VIERA, Fla. - Christian Garcia knows what Kris Medlen is going through right now.
He knows the disappointment. He knows the frustration. He knows the doubts that might be swirling through Medlen’s mind as he wonders if he’ll ever pitch at a high level again.
Four days ago, Medlen - a talented 28-year-old right-hander with the Braves who won 15 games last year - threw a pitch to Mets first baseman Matt Clark and immediately walked off the mound toward the Atlanta dugout. Medlen, who underwent Tommy John surgery in 2010, knew something was wrong, and he didn’t need to wait around on the rubber for a trainer to tell him so.
Yesterday, Medlen told Braves reporters that he expects to need Tommy John for a second time. Not too many pitchers come back from two Tommy John surgeries. But Garcia did.
Garcia had his first Tommy John procedure in 2006, one year after the right-hander was taken by the Yankees in the third round out of Gulliver Prep High School in the Miami area. In 2010, Garcia had the ulnar collateral ligament in his right elbow snap again. It was a complete tear, and Garcia was heartbroken.
“I was really sad,” Garcia recalled. “I knew something was wrong because I felt it. I felt it pop. I was already worried about it, and when they told me that I needed a second (Tommy John), I literally broke down in tears. I knew I could possibly never play again. Not many people had (come back from two Tommy John surgeries) before me. I actually didn’t know of anybody who had done it twice.”
Garcia’s friend, John Mayberry Jr., an outfielder with the Phillies, reached out and informed him that a guy on his team - right-hander Scott Mathieson - actually had twice undergone Tommy John. Mathieson had worked back to the big leagues, so Mayberry put Garcia and Mathieson in contact in hopes that a conversation would ease his buddy’s mind.
“(Mathieson) kind of settled me down and told me it was going to be fine and he was able to overcome it,” Garcia said. “Told me not to listen to what people were telling me. Doctors were saying there was about a 5-10 percent chance of playing again. So that was kind of hard, but after I had the surgery and started coming back, I realized anything can happen. I was starting to feel good, wasn’t feeling pain.
“Now, I think there’s a lot of guys (who have come back from two Tommy Johns). It’s not as unheard of anymore as it was then.”
You’re probably familiar with a few of the guys who have come back from two Tommy John procedures. Former Dodgers closer Eric Gagne did it (although he wasn’t nearly as dominant after the second surgery), as have Red Sox left-hander Chris Capuano, Mariners lefty Randy Wolf, Diamondbacks righty Daniel Hudson and Blue Jays righty Kyle Drabek. But that 5-10 percent chance of full recovery that Garcia heard in 2010 probably isn’t too much lower than what doctors might tell Medlen now.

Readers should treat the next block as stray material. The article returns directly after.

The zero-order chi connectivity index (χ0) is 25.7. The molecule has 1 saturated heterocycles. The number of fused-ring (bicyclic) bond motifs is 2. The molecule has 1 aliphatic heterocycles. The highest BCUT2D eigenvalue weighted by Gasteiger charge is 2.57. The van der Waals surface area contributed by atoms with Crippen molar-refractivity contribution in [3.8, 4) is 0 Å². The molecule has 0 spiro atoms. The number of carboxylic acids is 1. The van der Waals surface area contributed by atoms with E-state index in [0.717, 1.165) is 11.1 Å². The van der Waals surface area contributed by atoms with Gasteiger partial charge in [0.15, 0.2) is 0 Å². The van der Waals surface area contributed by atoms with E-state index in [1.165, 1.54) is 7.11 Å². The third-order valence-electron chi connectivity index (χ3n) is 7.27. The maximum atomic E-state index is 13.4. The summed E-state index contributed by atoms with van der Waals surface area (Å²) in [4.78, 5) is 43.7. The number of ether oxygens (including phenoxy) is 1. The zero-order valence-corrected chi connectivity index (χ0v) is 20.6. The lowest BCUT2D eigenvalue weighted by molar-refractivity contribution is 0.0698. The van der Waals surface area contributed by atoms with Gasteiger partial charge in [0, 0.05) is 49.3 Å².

The rehab process typically takes longer the second time a pitcher has Tommy John. Garcia’s took 18 months the second time around, compared to the 12-month window that most pitchers look at the first time through the Tommy John rehab process.
The first time Garcia had Tommy John, doctors took a ligament from his left forearm/wrist area and used it to replace the torn UCL in Garcia’s elbow. The second time, they took a ligament from Garcia’s hamstring, which left his leg in immense pain after he awoke following the procedure.
“That was by far the worst,” Garcia said.
Making the second Tommy John rehab even tougher on Garcia was that the Yankees released him following the procedure, leaving him feeling like he didn’t have a support system or a team to lean on as he rehabbed.
Garcia diligently worked back and ended up signing a minor league deal with the Nationals in 2011. A year and a half later, he finally reached the majors for the first time, and pitched well enough that he earned a spot on the Nats’ postseason roster that fall.
“I feel like I just enjoyed it so much more. (I was) so appreciative, because it took so much work,” Garcia said. “Having to rehab, and being out of the game for two years, not knowing if you’re going to be able to come back. Personally, you believe in yourself. You feel like you’re going to be able to come back, but there’s no guarantee.”
Medlen has had big league success prior to his second UCL tear, so he’s in a different situation than Garcia, who was still struggling to work his way up through the minor league ranks when he needed his second Tommy John. Still, Garcia says he relates to what Medlen is going through right now.
“I can totally understand what he’s feeling, because mine also happened in the beginning of the year,” Garcia said. “You work the whole offseason to get ready for your season, and then all of a sudden, boom, that happens. You’re not expecting that.
“To have a setback like that, it’s tough. I feel for him. It sucks for him right now. He’s gonna be fine. He’s gonna be able to come back and play again.”